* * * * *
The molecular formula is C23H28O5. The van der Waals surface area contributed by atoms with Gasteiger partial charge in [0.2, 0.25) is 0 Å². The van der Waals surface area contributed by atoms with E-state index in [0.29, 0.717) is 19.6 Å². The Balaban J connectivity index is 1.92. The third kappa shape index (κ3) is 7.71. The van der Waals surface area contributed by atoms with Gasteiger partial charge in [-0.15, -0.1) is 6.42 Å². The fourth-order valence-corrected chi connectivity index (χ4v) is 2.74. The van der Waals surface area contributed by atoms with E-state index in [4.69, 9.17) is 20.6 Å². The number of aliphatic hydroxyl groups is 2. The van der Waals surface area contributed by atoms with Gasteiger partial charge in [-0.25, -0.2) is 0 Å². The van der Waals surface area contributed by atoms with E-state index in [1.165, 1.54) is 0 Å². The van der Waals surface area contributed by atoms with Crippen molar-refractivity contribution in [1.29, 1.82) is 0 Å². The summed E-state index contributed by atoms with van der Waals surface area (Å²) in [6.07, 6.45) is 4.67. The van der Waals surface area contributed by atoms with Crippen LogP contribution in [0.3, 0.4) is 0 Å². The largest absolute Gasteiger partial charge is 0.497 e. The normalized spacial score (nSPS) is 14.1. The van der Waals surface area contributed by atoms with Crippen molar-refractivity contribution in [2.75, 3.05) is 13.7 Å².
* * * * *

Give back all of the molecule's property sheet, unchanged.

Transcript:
The molecular formula is C23H28O5. The van der Waals surface area contributed by atoms with Gasteiger partial charge in [0.2, 0.25) is 0 Å². The van der Waals surface area contributed by atoms with E-state index in [0.29, 0.717) is 19.6 Å². The Balaban J connectivity index is 1.92. The third kappa shape index (κ3) is 7.71. The van der Waals surface area contributed by atoms with Gasteiger partial charge in [-0.15, -0.1) is 6.42 Å². The fourth-order valence-corrected chi connectivity index (χ4v) is 2.74. The van der Waals surface area contributed by atoms with E-state index in [4.69, 9.17) is 20.6 Å². The number of aliphatic hydroxyl groups is 2. The van der Waals surface area contributed by atoms with Gasteiger partial charge in [-0.25, -0.2) is 0 Å². The van der Waals surface area contributed by atoms with E-state index in [1.165, 1.54) is 0 Å². The van der Waals surface area contributed by atoms with Crippen molar-refractivity contribution in [1.29, 1.82) is 0 Å². The summed E-state index contributed by atoms with van der Waals surface area (Å²) in [6.07, 6.45) is 4.67. The van der Waals surface area contributed by atoms with Crippen LogP contribution in [0.3, 0.4) is 0 Å². The largest absolute Gasteiger partial charge is 0.497 e. The normalized spacial score (nSPS) is 14.1. The van der Waals surface area contributed by atoms with Crippen molar-refractivity contribution in [2.75, 3.05) is 13.7 Å².